My opinion: Sanctity often is found in surprising places. They seem most humble and mundane…
Yet, here, World War II turned on its hinges, permanently opening the door to Allied victory. That’s according to the foremost English-language writer and scholar* on the Nazi/Soviet war.*
The firefight here that won the war was a “small” one: platoon-level action that lasted probably less than an hour. In other words, in a brief timespan at a seemingly-mundane place, a few people made a difference global and for the good.
The result of the firefight here led indirectly but quickly to the Nazis’ first strategic defeat. And that defeat was massive: more than a quarter-million Nazi soldiers captured, including their commander, a field marshal.
Until this battle, Nazis were accustomed to– and so presumed– victory. This was especially true in this war against these “untermenschen” Russians.
So, of course, to say the least, to those captured, the struggle leading only to defeat, plus the defeat, were shocking, disillusioning, terrifying, bloody, and often fatal.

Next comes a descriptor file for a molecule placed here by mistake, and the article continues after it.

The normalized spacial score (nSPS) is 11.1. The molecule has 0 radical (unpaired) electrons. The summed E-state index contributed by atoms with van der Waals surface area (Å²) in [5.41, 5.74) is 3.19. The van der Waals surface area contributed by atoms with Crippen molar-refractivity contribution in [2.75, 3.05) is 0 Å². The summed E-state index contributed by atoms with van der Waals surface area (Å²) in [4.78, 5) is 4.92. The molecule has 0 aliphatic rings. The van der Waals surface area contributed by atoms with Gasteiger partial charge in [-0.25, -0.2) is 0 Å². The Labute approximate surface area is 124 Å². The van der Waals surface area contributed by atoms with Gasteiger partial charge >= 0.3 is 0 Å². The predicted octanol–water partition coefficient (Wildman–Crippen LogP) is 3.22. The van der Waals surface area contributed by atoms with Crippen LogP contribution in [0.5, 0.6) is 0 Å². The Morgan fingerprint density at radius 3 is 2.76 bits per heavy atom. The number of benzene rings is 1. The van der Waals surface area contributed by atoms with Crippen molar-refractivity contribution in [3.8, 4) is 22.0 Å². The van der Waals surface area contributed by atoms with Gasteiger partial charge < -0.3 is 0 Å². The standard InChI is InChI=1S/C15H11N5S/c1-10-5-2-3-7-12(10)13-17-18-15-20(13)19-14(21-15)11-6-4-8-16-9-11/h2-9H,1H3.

Outside the scope of the scope of the victors and the vanquished, moreover, a few Nazis calculated, and others clandestinely discovered, the depth and breadth of this defeat. Many of them, too, were shocked, disillusioned, and scared. Some of these latter at least began to correctly-conclude the war was lost.
This was accurate realism, not defeatism.
The realists dared not show their deep misgivings, however, under the boot-heel of a totalitarian regime like the Third Reich.
So I made a pilgrimage to this “mundane” place of courage, honor, perseverance, expertise, massive potential successfully and completely realized, and…blood. That’s a memorial stone I had prepared long before. I worked as I was capable to place the memorial deep in the surrounding reeds.
That’s because the qualities and cost necessary for victory, mentioned above, are, in my opinion, immortal. So, somewhat likewise and in my own minuscule way, I hid my stone because I don’t want it discovered and removed anytime soon.
Mr. Clark’s description of the firefight at the western end of the Kalach bridge is more detailed– yet concise– and much-more engaging than mine. I recommend it.
© Landis McGauhey